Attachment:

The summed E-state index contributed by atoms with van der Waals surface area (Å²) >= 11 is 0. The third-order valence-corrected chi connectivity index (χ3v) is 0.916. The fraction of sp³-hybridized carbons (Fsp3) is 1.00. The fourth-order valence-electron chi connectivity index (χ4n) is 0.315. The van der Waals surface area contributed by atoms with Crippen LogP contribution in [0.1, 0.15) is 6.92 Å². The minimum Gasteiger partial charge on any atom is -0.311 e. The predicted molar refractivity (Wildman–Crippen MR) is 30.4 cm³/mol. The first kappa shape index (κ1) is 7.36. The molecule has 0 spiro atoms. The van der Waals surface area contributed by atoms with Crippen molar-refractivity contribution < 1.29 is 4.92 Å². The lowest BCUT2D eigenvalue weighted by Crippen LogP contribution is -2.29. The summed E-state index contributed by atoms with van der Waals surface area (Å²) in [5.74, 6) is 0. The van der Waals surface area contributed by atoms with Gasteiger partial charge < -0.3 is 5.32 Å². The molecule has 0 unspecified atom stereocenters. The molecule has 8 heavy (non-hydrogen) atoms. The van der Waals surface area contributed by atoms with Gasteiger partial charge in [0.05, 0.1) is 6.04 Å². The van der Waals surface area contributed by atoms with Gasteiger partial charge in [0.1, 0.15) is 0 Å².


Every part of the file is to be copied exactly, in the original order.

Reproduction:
The summed E-state index contributed by atoms with van der Waals surface area (Å²) >= 11 is 0. The third-order valence-corrected chi connectivity index (χ3v) is 0.916. The fraction of sp³-hybridized carbons (Fsp3) is 1.00. The fourth-order valence-electron chi connectivity index (χ4n) is 0.315. The van der Waals surface area contributed by atoms with Crippen LogP contribution in [0.1, 0.15) is 6.92 Å². The minimum Gasteiger partial charge on any atom is -0.311 e. The predicted molar refractivity (Wildman–Crippen MR) is 30.4 cm³/mol. The first kappa shape index (κ1) is 7.36. The molecule has 0 spiro atoms. The van der Waals surface area contributed by atoms with Crippen molar-refractivity contribution < 1.29 is 4.92 Å². The lowest BCUT2D eigenvalue weighted by Crippen LogP contribution is -2.29. The summed E-state index contributed by atoms with van der Waals surface area (Å²) in [5.74, 6) is 0. The van der Waals surface area contributed by atoms with Gasteiger partial charge < -0.3 is 5.32 Å². The molecule has 0 unspecified atom stereocenters. The molecule has 8 heavy (non-hydrogen) atoms. The van der Waals surface area contributed by atoms with Gasteiger partial charge in [0.05, 0.1) is 6.04 Å². The van der Waals surface area contributed by atoms with Gasteiger partial charge in [0.1, 0.15) is 0 Å².